A shocking sentence about Trump and Russia
Barr also repeated the sentence fragment that played a starring role in his memo that attempted to exonerate the president: ” … the investigation did not establish that members of the Trump Campaign conspired or coordinated with the Russian government in its election interference activities.”
Soon, the world finally saw the whole big shocking sentence:
Although the investigation established that the Russian government perceived it would benefit from a Trump presidency and worked to secure that outcome, and that the Campaign expected it would benefit electorally from information stolen and released through Russian efforts, the investigation did not establish that members of the Trump Campaign conspired or coordinated with the Russian government in its election interference activities.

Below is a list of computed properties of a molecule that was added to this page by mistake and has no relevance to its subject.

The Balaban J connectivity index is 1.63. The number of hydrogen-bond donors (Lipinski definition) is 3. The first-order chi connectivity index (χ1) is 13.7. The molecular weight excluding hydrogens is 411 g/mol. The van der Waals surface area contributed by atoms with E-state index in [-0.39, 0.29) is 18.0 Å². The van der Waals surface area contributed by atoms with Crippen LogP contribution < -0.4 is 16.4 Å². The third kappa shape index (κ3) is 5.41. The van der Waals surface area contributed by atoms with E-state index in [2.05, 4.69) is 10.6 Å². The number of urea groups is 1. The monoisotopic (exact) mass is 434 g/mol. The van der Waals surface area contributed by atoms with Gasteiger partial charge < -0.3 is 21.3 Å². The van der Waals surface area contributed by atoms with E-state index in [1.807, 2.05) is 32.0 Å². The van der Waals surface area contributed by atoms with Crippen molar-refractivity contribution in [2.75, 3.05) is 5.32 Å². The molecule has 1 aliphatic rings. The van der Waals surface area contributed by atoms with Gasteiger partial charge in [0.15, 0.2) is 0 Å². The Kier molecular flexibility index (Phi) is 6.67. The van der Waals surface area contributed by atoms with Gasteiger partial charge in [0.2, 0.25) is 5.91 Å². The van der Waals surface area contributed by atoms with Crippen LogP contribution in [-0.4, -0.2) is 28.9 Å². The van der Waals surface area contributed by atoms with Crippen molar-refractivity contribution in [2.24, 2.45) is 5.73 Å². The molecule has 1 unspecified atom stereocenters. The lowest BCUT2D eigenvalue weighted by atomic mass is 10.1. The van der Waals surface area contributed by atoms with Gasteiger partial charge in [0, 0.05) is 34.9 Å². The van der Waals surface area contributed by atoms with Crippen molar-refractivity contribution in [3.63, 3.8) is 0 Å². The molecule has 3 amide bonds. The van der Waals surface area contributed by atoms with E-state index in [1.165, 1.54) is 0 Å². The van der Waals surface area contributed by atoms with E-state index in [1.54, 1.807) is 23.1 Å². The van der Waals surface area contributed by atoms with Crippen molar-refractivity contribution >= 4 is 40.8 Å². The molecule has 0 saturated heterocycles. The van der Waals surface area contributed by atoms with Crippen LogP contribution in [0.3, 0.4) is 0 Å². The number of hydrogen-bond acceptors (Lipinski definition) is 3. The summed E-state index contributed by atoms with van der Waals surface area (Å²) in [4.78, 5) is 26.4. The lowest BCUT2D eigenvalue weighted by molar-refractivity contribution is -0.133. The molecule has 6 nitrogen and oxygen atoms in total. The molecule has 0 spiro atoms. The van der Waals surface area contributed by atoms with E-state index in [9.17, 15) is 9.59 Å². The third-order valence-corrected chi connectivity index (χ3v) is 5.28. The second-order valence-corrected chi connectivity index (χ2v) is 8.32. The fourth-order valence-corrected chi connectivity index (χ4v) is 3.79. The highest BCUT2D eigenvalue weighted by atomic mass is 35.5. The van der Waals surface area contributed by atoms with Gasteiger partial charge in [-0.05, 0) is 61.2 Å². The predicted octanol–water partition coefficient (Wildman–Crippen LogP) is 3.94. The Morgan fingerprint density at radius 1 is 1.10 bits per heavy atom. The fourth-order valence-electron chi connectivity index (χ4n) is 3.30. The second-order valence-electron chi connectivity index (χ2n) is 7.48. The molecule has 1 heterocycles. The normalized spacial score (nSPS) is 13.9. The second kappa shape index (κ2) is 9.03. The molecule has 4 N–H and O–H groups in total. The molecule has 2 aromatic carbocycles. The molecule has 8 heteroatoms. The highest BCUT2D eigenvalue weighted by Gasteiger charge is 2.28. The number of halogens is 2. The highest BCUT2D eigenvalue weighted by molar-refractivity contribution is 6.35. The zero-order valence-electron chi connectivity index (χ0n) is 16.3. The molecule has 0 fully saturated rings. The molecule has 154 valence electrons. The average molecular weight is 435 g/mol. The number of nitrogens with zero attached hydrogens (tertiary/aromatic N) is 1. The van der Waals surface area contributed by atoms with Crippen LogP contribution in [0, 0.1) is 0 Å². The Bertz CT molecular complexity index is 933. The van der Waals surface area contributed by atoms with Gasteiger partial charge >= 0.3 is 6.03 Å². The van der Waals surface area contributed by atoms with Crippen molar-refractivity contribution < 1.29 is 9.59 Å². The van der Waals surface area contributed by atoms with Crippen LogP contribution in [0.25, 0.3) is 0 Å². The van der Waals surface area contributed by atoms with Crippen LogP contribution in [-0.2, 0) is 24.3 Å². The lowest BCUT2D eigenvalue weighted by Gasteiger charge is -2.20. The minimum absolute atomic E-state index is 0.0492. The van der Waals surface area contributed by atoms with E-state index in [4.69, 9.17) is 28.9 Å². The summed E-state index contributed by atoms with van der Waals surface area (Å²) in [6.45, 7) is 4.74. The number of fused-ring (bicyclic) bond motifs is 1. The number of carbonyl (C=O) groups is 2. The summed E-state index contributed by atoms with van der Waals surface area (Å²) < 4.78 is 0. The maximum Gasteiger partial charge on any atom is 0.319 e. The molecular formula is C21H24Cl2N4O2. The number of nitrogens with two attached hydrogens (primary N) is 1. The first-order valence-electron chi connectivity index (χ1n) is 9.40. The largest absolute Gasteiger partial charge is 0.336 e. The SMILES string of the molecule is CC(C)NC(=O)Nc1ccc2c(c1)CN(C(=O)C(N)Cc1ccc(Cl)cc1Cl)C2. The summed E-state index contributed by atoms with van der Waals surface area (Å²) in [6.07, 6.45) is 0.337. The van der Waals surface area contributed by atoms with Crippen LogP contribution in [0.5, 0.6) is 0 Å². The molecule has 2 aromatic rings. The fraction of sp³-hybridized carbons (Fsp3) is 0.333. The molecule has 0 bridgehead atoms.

In other words, both sides were working toward the same goal. Mueller merely couldn’t prove that they had coordinated their efforts in ways that specifically violated the law.
For instance, the famed “Trump Tower meeting,” where the “Crown prosecutor of Russia … offered to provide the Trump Campaign with some official documents and information that would incriminate Hillary (Clinton),” didn’t lead to any prosecutions. This isn’t because it wasn’t illegal. It’s because “the government would unlikely be able to prove beyond a reasonable doubt that the June 9 meeting participants had general knowledge that their conduct was unlawful.”
Congress can apply obstruction laws to Trump
Barr also lied to the public when he stated in his press conference that Mueller did not “indicate” that he was leaving the question of obstruction of justice to the Congress.
The report lays out 10 instances of possible criminal obstruction ranging from “Termination of FBI Director Comey” to “The President’s Conduct Involving Michael Cohen.” It then explicitly says “we concluded that Congress has authority to prohibit a President’s corrupt use of his authority in order to protect the integrity of the administration of justice.”